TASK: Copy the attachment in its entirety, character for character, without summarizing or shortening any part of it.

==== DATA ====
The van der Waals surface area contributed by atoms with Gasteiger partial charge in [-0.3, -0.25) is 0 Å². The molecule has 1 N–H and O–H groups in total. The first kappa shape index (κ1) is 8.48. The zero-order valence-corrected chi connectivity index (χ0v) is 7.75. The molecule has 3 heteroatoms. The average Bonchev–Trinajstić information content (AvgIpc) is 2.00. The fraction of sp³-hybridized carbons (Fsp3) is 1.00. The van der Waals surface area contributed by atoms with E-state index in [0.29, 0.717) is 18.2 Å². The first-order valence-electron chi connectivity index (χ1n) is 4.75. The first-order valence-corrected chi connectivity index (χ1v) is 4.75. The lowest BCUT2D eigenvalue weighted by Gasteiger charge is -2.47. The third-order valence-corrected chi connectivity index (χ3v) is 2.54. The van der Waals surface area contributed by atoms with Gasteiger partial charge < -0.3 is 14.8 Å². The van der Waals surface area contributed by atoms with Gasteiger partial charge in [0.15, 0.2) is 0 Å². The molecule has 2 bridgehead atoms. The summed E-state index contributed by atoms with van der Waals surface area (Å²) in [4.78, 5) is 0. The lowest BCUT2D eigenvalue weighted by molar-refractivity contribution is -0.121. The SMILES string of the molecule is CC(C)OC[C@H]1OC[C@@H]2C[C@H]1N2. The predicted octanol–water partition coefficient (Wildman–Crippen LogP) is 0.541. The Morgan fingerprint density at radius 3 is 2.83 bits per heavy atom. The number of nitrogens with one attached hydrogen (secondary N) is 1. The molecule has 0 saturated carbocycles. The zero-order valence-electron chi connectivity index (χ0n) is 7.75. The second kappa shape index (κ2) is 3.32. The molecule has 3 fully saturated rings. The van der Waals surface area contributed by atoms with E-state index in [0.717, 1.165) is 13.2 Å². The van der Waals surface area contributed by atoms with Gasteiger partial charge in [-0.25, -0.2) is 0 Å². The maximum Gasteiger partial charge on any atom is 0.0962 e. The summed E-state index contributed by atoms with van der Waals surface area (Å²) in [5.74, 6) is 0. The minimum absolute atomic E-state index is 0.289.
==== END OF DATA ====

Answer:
The van der Waals surface area contributed by atoms with Gasteiger partial charge in [-0.3, -0.25) is 0 Å². The molecule has 1 N–H and O–H groups in total. The first kappa shape index (κ1) is 8.48. The zero-order valence-corrected chi connectivity index (χ0v) is 7.75. The molecule has 3 heteroatoms. The average Bonchev–Trinajstić information content (AvgIpc) is 2.00. The fraction of sp³-hybridized carbons (Fsp3) is 1.00. The van der Waals surface area contributed by atoms with E-state index in [0.29, 0.717) is 18.2 Å². The first-order valence-electron chi connectivity index (χ1n) is 4.75. The first-order valence-corrected chi connectivity index (χ1v) is 4.75. The lowest BCUT2D eigenvalue weighted by Gasteiger charge is -2.47. The third-order valence-corrected chi connectivity index (χ3v) is 2.54. The van der Waals surface area contributed by atoms with Gasteiger partial charge < -0.3 is 14.8 Å². The van der Waals surface area contributed by atoms with Gasteiger partial charge in [0.15, 0.2) is 0 Å². The molecule has 2 bridgehead atoms. The summed E-state index contributed by atoms with van der Waals surface area (Å²) in [4.78, 5) is 0. The lowest BCUT2D eigenvalue weighted by molar-refractivity contribution is -0.121. The SMILES string of the molecule is CC(C)OC[C@H]1OC[C@@H]2C[C@H]1N2. The predicted octanol–water partition coefficient (Wildman–Crippen LogP) is 0.541. The Morgan fingerprint density at radius 3 is 2.83 bits per heavy atom. The number of nitrogens with one attached hydrogen (secondary N) is 1. The molecule has 0 saturated carbocycles. The zero-order valence-electron chi connectivity index (χ0n) is 7.75. The second kappa shape index (κ2) is 3.32. The molecule has 3 fully saturated rings. The van der Waals surface area contributed by atoms with E-state index in [0.717, 1.165) is 13.2 Å². The van der Waals surface area contributed by atoms with Gasteiger partial charge in [-0.25, -0.2) is 0 Å². The maximum Gasteiger partial charge on any atom is 0.0962 e. The summed E-state index contributed by atoms with van der Waals surface area (Å²) in [5.74, 6) is 0. The minimum absolute atomic E-state index is 0.289.